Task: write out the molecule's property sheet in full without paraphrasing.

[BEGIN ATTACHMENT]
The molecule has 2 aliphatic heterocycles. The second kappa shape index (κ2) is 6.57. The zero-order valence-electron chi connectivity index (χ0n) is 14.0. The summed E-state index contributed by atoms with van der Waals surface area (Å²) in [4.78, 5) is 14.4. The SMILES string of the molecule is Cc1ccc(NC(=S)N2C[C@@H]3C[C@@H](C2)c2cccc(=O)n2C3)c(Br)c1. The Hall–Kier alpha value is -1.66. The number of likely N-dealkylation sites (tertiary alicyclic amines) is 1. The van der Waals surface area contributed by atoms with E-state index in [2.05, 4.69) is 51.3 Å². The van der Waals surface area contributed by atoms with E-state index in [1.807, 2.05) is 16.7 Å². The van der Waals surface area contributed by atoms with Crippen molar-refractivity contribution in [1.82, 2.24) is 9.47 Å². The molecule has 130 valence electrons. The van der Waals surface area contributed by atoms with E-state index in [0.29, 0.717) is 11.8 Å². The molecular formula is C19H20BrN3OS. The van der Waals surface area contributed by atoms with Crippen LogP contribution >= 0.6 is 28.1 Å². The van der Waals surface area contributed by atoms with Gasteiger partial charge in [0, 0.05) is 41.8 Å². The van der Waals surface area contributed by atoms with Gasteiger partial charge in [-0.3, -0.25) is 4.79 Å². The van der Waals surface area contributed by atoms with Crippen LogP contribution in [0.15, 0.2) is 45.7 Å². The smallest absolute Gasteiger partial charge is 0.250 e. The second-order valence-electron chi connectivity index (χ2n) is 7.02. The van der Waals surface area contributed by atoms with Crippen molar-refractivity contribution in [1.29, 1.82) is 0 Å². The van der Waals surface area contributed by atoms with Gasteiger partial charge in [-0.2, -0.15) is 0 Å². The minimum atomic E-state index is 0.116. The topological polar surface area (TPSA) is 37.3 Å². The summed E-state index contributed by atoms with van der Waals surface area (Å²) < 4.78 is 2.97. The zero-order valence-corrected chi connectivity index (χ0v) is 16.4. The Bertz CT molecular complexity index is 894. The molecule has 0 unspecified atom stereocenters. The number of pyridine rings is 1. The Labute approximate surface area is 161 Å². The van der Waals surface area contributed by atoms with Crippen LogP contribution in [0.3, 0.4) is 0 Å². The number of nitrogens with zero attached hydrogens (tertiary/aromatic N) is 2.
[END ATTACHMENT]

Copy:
The molecule has 2 aliphatic heterocycles. The second kappa shape index (κ2) is 6.57. The zero-order valence-electron chi connectivity index (χ0n) is 14.0. The summed E-state index contributed by atoms with van der Waals surface area (Å²) in [4.78, 5) is 14.4. The SMILES string of the molecule is Cc1ccc(NC(=S)N2C[C@@H]3C[C@@H](C2)c2cccc(=O)n2C3)c(Br)c1. The Hall–Kier alpha value is -1.66. The number of likely N-dealkylation sites (tertiary alicyclic amines) is 1. The van der Waals surface area contributed by atoms with E-state index in [2.05, 4.69) is 51.3 Å². The van der Waals surface area contributed by atoms with E-state index in [1.807, 2.05) is 16.7 Å². The van der Waals surface area contributed by atoms with Crippen molar-refractivity contribution in [1.82, 2.24) is 9.47 Å². The molecule has 130 valence electrons. The van der Waals surface area contributed by atoms with E-state index in [0.29, 0.717) is 11.8 Å². The molecular formula is C19H20BrN3OS. The van der Waals surface area contributed by atoms with Crippen LogP contribution >= 0.6 is 28.1 Å². The van der Waals surface area contributed by atoms with Gasteiger partial charge in [0, 0.05) is 41.8 Å². The van der Waals surface area contributed by atoms with Gasteiger partial charge in [-0.3, -0.25) is 4.79 Å². The van der Waals surface area contributed by atoms with Crippen LogP contribution in [0.15, 0.2) is 45.7 Å². The smallest absolute Gasteiger partial charge is 0.250 e. The second-order valence-electron chi connectivity index (χ2n) is 7.02. The van der Waals surface area contributed by atoms with Crippen molar-refractivity contribution in [1.29, 1.82) is 0 Å². The van der Waals surface area contributed by atoms with Gasteiger partial charge in [-0.2, -0.15) is 0 Å². The minimum atomic E-state index is 0.116. The topological polar surface area (TPSA) is 37.3 Å². The summed E-state index contributed by atoms with van der Waals surface area (Å²) < 4.78 is 2.97. The zero-order valence-corrected chi connectivity index (χ0v) is 16.4. The Bertz CT molecular complexity index is 894. The molecule has 0 unspecified atom stereocenters. The number of pyridine rings is 1. The Labute approximate surface area is 161 Å². The van der Waals surface area contributed by atoms with Crippen LogP contribution in [0.3, 0.4) is 0 Å². The number of nitrogens with zero attached hydrogens (tertiary/aromatic N) is 2.